New Zealand film started to gain international recognition in the 1990s with the release of the three time Academy Award movie 'The Piano' directed by Jane Campion. Another New Zealand hit around that time was Lee Tamahori's 'Once Were Warriors' a no holes barred movie about domestic violence. A young film maker by the name of Peter Jackson directered 'Heavenly Creatures' which won international critical acclaim at film festivals and was one of the best-received films of 1994. He later became a house-hold name when he directed the 'Lord of the Rings' trilogy which won seventeen Oscars and was nominated for thirteen other Academy Awards. The third installment of that trilogy 'The Return of the King' won eleven Oscars including Best Director and Best Picture. It equaled the Oscar record with Ben Hur and Titanic.
Peter Jackson later directed King Kong, Tin Tin, and The Hobbit trilogy among other movies and film.
Both the Lord of the Rings and The Hobbit promoted the stunning landscapes of New Zealand to the world. Air New Zealand and a number of tour companies used this free world-wide exposure to promote the country in their advertising campaigns and tours.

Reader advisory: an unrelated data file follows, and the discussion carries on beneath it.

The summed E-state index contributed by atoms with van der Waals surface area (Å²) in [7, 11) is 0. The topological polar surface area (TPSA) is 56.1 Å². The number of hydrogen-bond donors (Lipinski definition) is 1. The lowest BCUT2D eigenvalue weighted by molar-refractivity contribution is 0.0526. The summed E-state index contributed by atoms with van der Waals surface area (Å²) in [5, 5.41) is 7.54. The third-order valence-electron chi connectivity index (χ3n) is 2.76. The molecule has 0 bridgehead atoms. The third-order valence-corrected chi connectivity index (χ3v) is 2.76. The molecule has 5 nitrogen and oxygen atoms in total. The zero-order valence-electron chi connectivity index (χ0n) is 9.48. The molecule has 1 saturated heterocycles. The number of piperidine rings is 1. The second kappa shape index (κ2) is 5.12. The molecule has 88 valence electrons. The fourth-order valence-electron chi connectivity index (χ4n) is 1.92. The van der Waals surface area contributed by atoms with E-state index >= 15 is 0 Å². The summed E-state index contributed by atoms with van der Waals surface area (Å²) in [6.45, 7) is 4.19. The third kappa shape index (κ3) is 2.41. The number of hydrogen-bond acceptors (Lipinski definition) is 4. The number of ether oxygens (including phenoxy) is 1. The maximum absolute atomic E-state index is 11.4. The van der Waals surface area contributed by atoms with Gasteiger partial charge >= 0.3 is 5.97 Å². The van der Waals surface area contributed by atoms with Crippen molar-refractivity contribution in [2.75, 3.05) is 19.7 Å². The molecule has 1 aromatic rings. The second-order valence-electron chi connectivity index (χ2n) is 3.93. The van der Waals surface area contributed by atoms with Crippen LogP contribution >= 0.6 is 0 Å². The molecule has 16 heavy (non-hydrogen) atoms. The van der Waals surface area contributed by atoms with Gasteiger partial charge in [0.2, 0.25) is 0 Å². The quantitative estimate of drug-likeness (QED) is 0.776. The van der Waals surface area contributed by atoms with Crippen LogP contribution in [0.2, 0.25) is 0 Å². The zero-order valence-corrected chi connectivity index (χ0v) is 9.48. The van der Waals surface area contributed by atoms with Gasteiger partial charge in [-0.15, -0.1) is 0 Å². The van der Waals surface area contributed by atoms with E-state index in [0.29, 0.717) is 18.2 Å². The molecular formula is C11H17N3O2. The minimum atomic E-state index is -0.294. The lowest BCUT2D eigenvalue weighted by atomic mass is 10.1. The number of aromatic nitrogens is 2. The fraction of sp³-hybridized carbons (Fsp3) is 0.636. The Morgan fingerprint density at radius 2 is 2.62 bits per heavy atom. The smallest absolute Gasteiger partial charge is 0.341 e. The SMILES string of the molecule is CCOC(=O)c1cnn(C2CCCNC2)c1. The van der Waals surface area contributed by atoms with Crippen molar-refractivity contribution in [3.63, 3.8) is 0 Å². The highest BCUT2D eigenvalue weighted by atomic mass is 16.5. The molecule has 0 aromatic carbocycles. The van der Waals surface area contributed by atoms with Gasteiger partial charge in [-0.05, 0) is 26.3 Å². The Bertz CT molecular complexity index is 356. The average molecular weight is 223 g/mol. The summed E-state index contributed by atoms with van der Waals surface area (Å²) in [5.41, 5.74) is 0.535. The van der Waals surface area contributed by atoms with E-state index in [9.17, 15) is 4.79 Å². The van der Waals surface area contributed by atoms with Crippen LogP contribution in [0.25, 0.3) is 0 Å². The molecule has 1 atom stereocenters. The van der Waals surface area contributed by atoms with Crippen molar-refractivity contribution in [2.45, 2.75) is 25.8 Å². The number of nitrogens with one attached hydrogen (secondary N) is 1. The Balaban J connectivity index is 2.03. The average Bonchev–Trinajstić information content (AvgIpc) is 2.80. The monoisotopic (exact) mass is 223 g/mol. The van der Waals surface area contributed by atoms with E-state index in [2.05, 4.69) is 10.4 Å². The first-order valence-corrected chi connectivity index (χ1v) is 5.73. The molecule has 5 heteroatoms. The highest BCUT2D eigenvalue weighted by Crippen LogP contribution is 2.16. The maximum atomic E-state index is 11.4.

Another name to rival Peter Jackson in New Zealand is Weta Digital. This company has won a number of Academy Awards for their cutting edge visual effects over the last couple of decades. Movies that Weta has worked on include: The Jungle Book, Hunger Games, Maze Runner, Fantastic Five, Planet of the Apes, Mad Max: Fury Road, The Hobbit, The Wolverine, Man of Steel, Avatar, and Lord of the Rings. The list is just too long to mention everything, but 'Avatar' was arguably the most notable for visual effects.
Another New Zealander in the film industry is New Zealand director Andrew Adamson the man behind Shrek and Narnia movies. Narnia featured New Zealand's landscapes including forests, coastal scenes, alpine plateaus, and rolling countryside, although it was less recognised as being New Zealand compared to the impact that Lord of the Rings and The Hobbit had on national tourism.